ICJ expresses concern at Australian position on UN Treaty Bodies

The ICJ views with concern the decision of the Australian Government to review its participation in the treaty bodies of the United Nations.

The decision not to extend full co-operation to the UN committees is an unhelpful precedent. It will inevitably be perceived as giving encouragement to those States who reject the legitimacy of UN human rights mechanisms and seek to avoid critical scrutiny of their human rights performance. It is inconsistent with Australia’s stated intention to pursue a program of constructive reform in that it threatens to undermine the very process it is seeking to improve.

The decision appears sourced in pique. It follows recent criticism of Australia’s human rights performance with particular regard to indigenous peoples and asylum seekers by the Committee on the Elimination of Racial Discrimination, the Human Rights Committee and the Committee on Economic, Social and Cultural Rights.

The Australian Government has announced that:

  • It will adopt a “selective and economical” approach to reporting. This has no legal basis. Australia’s treaty obligations require regular periodic reporting on all treaty provisions.
  • It will only agree to visits to Australia by treaty committees where there are “compelling reasons to do so”. This restriction is potentially counterproductive in that it will result in committee members having no first-hand experience of the issues being examined. This is not in Australia’s interest.
  • It will reject “unwarranted requests” to delay removal of asylum seekers. As a State committed to the Rule of Law, Australia must allow legal processes to take their full course and not proceed with action in possible breach of international human rights law.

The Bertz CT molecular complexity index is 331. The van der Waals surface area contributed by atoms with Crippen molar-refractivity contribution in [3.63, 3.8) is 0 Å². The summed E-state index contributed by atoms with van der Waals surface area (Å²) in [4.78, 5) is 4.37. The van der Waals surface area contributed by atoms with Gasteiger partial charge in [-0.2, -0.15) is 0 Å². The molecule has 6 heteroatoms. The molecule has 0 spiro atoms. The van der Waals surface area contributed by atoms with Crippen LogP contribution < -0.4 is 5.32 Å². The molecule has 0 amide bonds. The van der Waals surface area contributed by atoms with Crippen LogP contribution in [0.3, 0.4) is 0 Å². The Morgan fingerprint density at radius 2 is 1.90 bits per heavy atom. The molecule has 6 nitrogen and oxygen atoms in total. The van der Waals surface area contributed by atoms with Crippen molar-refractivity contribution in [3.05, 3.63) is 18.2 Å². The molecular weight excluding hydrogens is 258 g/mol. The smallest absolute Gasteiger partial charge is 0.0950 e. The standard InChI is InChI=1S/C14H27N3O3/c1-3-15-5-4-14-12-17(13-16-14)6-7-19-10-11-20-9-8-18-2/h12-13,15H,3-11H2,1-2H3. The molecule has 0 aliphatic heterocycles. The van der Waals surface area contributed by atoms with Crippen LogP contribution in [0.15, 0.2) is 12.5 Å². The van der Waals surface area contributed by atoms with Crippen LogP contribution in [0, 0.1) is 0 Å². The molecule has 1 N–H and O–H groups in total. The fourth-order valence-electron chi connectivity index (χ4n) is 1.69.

• It will refuse to sign and ratify the optional protocol to the Convention on the Elimination of Discrimination Against Women. This is cynically intended to shield the Government from the complaint mechanism that the instrument establishes.

UN Committee proceedings are open and transparent. Australia is afforded an opportunity to put forward its case, respond to NGO submissions and the committee’s (non-binding) findings. Shadow submissions by NGOs contain information which governments may prefer not to make available. They are essential to the integrity of the process.

The ICJ welcomes genuine and constructive efforts to reform UN treaty bodies. But such efforts should not be sourced in an over-reaction to critical scrutiny and not extend to the punitive withdrawal of co-operation. The Australian decision will give encouragement to those states with a vested interest in undermining UN human rights mechanism. This is a matter of great regret given Australia’s international reputation in the human rights field.

The ICJ will continue to closely monitor developments.

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